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Postmodernity as the Climax of Modernity: Horizons of the Cultural Future

analytical Essay
3573 words
3573 words
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Postmodernity as the Climax of Modernity: Horizons of the Cultural Future

ABSTRACT: Given that any society is endowed not only with a set of institutions but also with the particular pattern of self-reflection and self-description, postmodernity should be viewed as an epoch representing the climax of modernity and its self-refutation. Parting with traditional society, modernity represents the triumph of power-knowledge, the divorce between spheres of culture, the global social relations, the new institutions, the change in the understanding of space-time relations, the cult of the new, and the modernization process. While preserving the institutional set of modernity, the postmodern period casts into doubt the basic thought foundations of classical modernity. The horizons of the emerging cultural future should be viewed in the light of a positive synthesis of the postmodern reflexive pattern with the legacy of modernity.

The final of the 20-th century became an epoch of the radical reconsideration of the legacy of modernity. Beginning from the fifties, the new postclassical period of development of Western culture and society appeared as a specific reality that was more radically coined by the end of sixties-beginning of seventies when, with the growth of the feeling of a radical break with the past, a pattern of postmodernist cultural reflection obtained its definite popularity. Philosophers and historians of culture are intensively debating the question whether the coming of this period marked the end of modernity or its climax opening the horizons of the completely unknown future . In any event, the change of the pattern of cultural reflection looks very important and deserves special attention for it evidently reveals...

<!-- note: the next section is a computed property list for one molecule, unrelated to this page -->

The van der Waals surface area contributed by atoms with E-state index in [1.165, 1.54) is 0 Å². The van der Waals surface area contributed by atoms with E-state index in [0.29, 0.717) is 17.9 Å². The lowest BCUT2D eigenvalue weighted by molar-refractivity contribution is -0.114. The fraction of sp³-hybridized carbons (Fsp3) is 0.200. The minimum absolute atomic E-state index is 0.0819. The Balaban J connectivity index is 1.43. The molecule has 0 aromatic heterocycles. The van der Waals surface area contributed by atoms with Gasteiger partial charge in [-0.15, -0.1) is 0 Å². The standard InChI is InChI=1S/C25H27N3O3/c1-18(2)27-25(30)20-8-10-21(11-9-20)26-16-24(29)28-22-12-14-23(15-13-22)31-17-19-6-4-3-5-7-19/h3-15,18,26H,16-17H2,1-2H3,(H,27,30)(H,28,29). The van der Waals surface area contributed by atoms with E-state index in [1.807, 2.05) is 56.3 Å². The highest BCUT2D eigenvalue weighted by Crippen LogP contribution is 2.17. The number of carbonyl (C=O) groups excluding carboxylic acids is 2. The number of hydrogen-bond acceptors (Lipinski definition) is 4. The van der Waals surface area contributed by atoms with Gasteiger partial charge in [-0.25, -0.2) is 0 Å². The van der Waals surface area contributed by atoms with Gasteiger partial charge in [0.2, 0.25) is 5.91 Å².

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Baudrillard, Jean. The Illusion of the End. Cambridge: Polity Press,1994. Bernstein, Richard. The New Constellation. Cambridge: The MIT Press, 1995.

Foucault, Michel. Politics. Philosophy. Culture. New York: Routledge, 1988.

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Rorty, Richard. Contingency, Irony, and Solidarity. Cambridge: Cambridge University Press, 1992.

Vattimo, Gianni. The End of Modernity. Oxford: Polity Press, 1991.

White, Stephen. Political Theory and Postmodernism. Cambridge: Cambridge University Press, 1992.

In this essay, the author

  • Argues that postmodernity should be viewed as an epoch representing the climax of modernity and its self-refutation.
  • Explains that the 20th century was an epoch of the radical reconsideration of modernity's legacy. the pattern of postmodernist cultural reflection reveals the coming of a new period in history.
  • Compares the contemporary cultural situation with the classical stage of modernity. the triumph of formal rationality and calculative approach to the universe desacralize the world and leads to a total divorce of the spheres of truth, beauty, and good